Lynch-Bages goes back to at least the 16th century but the first official records date from 1728, when Pierre Drouillard bought the property of Bages from Bernard Déjean, a Bordeaux merchant. The name Lynch-Bages started being used after the marriage of Pierre's daughter Elizabeth to Irishman Thomas Lynch in 1740. In 1824 the 'Cru de Lynch' was acquired by a Swiss merchant, Sebastian Jurine, whose son was the owner at the time of the 1855 classification. After Jurine's death in 1861, the estate again changed hands, and belonged to General Felix Vial until 1939.
In 1939 Jean-Charles Cazes was able to buy Lynch-Bages, and this change of ownership signalled the start of its renaissance. The modern era began when the dynamic Jean-Michel Cazes took over the management of Lynch-Bages in 1974, bringing in Daniel Llose as winemaker. In 2007 Jean-Michel handed over the running of Lynch-Bages to his son Jean-Charles, while continuing his role of Bordeaux wine ambassador around the world.
Most common varietal blend of Chateau Lynch Bages:
- 75% Cabernet Sauvignon
- 17% Merlot
- 6% Cabernet Franc
- 2% Petit Verdot
Lynch-Bages's 100 hectares of vines are split into two parts, one near the château on the Bages plateau in the southern half of the Pauillac commune, not far from Château Latour and the other near Château Mouton Rothschild. The soils are mainly of gravel and sand, which allow for good drainage.
For the vinification of their white, Bordeaux wine, Blanc de Lynch-Bages is vinified in a combination of 50% new, French oak barrels, 20% in one year old barrels and the remaining 30% is vinified in vats. The wine is aged on its lees for at least six months. The white wine is sold an AOC Bordeaux wine.
The annual production at Lynch Bages is Close to 35,000 cases can be produced in a good vintage. There is a second wine. Previously known as Chateau Chateau Haut Bages Averous, the estate changed its name to the much easier to pronounce and remember, Echo de Lynch Bages with the 2007 vintage. To further increase quality, the estate recently added a third wine, Pauillac de Lynch-Bages.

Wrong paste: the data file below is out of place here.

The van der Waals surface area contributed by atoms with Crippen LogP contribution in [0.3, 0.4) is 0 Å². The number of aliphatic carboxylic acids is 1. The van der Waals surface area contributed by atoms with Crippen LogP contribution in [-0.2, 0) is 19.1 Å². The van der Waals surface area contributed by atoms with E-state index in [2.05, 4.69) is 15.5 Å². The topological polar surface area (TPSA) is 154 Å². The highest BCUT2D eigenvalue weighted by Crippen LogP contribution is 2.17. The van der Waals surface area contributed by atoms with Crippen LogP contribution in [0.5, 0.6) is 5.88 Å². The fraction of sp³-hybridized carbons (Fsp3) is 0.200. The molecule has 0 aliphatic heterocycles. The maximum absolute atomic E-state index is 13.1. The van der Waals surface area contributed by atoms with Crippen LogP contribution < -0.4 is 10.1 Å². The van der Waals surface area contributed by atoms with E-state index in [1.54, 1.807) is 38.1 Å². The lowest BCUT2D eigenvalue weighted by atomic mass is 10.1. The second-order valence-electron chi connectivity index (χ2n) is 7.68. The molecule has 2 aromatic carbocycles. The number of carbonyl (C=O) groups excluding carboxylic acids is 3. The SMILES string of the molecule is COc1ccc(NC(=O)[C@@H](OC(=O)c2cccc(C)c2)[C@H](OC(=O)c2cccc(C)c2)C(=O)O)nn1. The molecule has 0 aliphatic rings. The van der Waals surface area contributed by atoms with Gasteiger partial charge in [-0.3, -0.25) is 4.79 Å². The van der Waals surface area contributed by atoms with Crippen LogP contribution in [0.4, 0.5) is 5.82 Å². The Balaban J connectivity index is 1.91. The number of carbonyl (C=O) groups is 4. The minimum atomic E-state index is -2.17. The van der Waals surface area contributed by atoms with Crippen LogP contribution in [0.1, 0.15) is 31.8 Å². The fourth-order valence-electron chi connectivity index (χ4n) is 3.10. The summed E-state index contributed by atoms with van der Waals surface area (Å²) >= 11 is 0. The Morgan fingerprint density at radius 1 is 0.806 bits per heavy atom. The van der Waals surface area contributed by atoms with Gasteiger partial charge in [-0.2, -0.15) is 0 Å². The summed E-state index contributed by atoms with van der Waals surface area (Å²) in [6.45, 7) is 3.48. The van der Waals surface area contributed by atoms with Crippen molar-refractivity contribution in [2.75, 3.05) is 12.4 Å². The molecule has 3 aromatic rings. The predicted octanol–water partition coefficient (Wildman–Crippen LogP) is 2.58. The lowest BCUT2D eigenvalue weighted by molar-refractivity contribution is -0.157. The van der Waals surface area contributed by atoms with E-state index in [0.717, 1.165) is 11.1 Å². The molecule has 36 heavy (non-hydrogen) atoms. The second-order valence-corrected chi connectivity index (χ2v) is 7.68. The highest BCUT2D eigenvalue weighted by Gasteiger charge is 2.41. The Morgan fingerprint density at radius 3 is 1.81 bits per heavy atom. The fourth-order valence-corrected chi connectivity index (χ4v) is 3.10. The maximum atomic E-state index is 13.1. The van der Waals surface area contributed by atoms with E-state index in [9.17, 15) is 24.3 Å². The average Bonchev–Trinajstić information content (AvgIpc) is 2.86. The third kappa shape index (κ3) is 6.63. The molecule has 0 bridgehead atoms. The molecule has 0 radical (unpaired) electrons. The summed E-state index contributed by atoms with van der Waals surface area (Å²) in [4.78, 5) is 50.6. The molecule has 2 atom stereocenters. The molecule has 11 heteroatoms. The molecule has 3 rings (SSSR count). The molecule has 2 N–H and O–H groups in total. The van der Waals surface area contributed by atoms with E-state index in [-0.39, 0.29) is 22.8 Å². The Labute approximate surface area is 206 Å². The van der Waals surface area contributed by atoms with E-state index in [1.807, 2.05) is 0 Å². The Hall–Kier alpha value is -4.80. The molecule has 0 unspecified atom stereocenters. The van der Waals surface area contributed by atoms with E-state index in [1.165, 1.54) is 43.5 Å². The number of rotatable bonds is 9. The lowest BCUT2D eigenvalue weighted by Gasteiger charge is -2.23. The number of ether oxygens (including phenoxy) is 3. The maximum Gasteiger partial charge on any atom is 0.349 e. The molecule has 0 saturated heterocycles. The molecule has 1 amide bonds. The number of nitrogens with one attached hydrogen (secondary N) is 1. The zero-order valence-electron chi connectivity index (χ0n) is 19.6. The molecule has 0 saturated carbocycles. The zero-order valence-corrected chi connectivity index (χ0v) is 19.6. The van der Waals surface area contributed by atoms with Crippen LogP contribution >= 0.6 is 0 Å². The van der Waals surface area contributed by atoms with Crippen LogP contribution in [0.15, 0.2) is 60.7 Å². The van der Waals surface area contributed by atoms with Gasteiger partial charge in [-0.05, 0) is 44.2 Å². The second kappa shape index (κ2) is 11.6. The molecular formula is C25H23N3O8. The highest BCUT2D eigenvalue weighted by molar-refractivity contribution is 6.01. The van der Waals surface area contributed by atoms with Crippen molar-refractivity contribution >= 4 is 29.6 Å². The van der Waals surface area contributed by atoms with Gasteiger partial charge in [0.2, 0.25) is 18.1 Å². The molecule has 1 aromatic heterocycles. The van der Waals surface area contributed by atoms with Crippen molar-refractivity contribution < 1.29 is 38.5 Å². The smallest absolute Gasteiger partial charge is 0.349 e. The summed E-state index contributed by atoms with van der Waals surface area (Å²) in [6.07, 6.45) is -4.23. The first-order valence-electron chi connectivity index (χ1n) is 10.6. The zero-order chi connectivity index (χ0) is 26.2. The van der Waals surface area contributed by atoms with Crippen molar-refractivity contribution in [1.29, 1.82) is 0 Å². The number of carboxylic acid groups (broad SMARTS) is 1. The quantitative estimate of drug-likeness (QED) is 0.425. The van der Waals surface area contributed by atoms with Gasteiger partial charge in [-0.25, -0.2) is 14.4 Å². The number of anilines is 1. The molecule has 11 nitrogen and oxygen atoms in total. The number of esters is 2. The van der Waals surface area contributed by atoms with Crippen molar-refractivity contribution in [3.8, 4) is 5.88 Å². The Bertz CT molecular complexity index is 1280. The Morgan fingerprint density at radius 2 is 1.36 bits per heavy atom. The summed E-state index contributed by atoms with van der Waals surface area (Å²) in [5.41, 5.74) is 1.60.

FOOD PAIRINGS AND SERVING
Chateau Lynch Bages is best served at 15.5 degrees Celsius, 60 degrees Fahrenheit. The cool, almost cellar temperature gives the wine more freshness and lift. Chateau Lynch Bages is best served with all types of classic meat dishes, veal, pork, beef, lamb, duck, game, roast chicken, roasted, braised and grilled dishes.This wine is a perfect match with Asian dishes, hearty fish courses like tuna, mushrooms and pasta as well as cheese.
The great quality of Chateau Lynch-Bages is its extraordinary homogeneity. A forceful wine of great breed and bouquet, it gains in focus vintage after vintage, combining distinctiveness with the hedonistic style which is its trademark. Made mostly from Cabernet Sauvignon, it combines structure and finesse, elegance and longevity, and is also distinctively opulent. Generous from the start, it develops more flavours and complexity as it matures.
Dark in color, the wine jumps with fresh, cassis aromatics tinged by tobacco, earth, smoke and a touch of vanilla. Crunchy, crisp and showing sweetness and peppery tannins, this full bodied, concentrated wine will need at least a decade before it hits it hits its stride. This is a very strong vintage for Lynch Bages and could become much better as it softens and develops. It is reaching 13.2% alcohol with a pH of 3.72. The Grand Vin was made from 65% of the harvest.
Find this wine online here.